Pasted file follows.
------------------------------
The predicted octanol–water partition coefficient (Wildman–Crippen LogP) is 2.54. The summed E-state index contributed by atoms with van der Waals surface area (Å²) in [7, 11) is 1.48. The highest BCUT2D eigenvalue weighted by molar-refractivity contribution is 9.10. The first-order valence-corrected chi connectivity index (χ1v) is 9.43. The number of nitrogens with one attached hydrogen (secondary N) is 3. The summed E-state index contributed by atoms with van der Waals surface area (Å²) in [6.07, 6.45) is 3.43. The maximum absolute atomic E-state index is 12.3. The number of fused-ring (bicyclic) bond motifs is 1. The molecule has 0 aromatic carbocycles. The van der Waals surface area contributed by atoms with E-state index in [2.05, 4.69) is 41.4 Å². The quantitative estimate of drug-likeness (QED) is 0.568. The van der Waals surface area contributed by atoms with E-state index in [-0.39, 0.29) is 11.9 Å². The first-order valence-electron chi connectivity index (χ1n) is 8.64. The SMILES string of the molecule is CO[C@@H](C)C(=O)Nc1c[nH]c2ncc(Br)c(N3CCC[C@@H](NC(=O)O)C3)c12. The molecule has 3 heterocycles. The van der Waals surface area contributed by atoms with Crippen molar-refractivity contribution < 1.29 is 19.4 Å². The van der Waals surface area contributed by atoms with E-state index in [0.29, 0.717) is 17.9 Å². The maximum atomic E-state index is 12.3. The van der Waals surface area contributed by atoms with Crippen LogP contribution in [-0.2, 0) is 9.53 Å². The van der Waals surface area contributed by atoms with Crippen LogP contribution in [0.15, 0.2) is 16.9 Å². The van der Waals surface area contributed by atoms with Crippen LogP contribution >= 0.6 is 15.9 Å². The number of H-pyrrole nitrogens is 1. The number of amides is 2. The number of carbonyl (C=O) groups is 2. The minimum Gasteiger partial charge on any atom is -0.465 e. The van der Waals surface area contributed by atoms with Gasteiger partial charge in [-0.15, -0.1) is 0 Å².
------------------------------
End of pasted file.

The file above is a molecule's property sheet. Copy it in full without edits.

The predicted octanol–water partition coefficient (Wildman–Crippen LogP) is 2.54. The summed E-state index contributed by atoms with van der Waals surface area (Å²) in [7, 11) is 1.48. The highest BCUT2D eigenvalue weighted by molar-refractivity contribution is 9.10. The first-order valence-corrected chi connectivity index (χ1v) is 9.43. The number of nitrogens with one attached hydrogen (secondary N) is 3. The summed E-state index contributed by atoms with van der Waals surface area (Å²) in [6.07, 6.45) is 3.43. The maximum absolute atomic E-state index is 12.3. The number of fused-ring (bicyclic) bond motifs is 1. The molecule has 0 aromatic carbocycles. The van der Waals surface area contributed by atoms with E-state index in [2.05, 4.69) is 41.4 Å². The quantitative estimate of drug-likeness (QED) is 0.568. The van der Waals surface area contributed by atoms with E-state index in [-0.39, 0.29) is 11.9 Å². The first-order valence-electron chi connectivity index (χ1n) is 8.64. The SMILES string of the molecule is CO[C@@H](C)C(=O)Nc1c[nH]c2ncc(Br)c(N3CCC[C@@H](NC(=O)O)C3)c12. The molecule has 3 heterocycles. The van der Waals surface area contributed by atoms with Crippen molar-refractivity contribution < 1.29 is 19.4 Å². The van der Waals surface area contributed by atoms with E-state index in [0.29, 0.717) is 17.9 Å². The maximum atomic E-state index is 12.3. The van der Waals surface area contributed by atoms with Crippen LogP contribution in [-0.2, 0) is 9.53 Å². The van der Waals surface area contributed by atoms with Crippen LogP contribution in [0.15, 0.2) is 16.9 Å². The van der Waals surface area contributed by atoms with Crippen LogP contribution >= 0.6 is 15.9 Å². The number of H-pyrrole nitrogens is 1. The number of amides is 2. The number of carbonyl (C=O) groups is 2. The minimum Gasteiger partial charge on any atom is -0.465 e. The van der Waals surface area contributed by atoms with Gasteiger partial charge in [-0.15, -0.1) is 0 Å².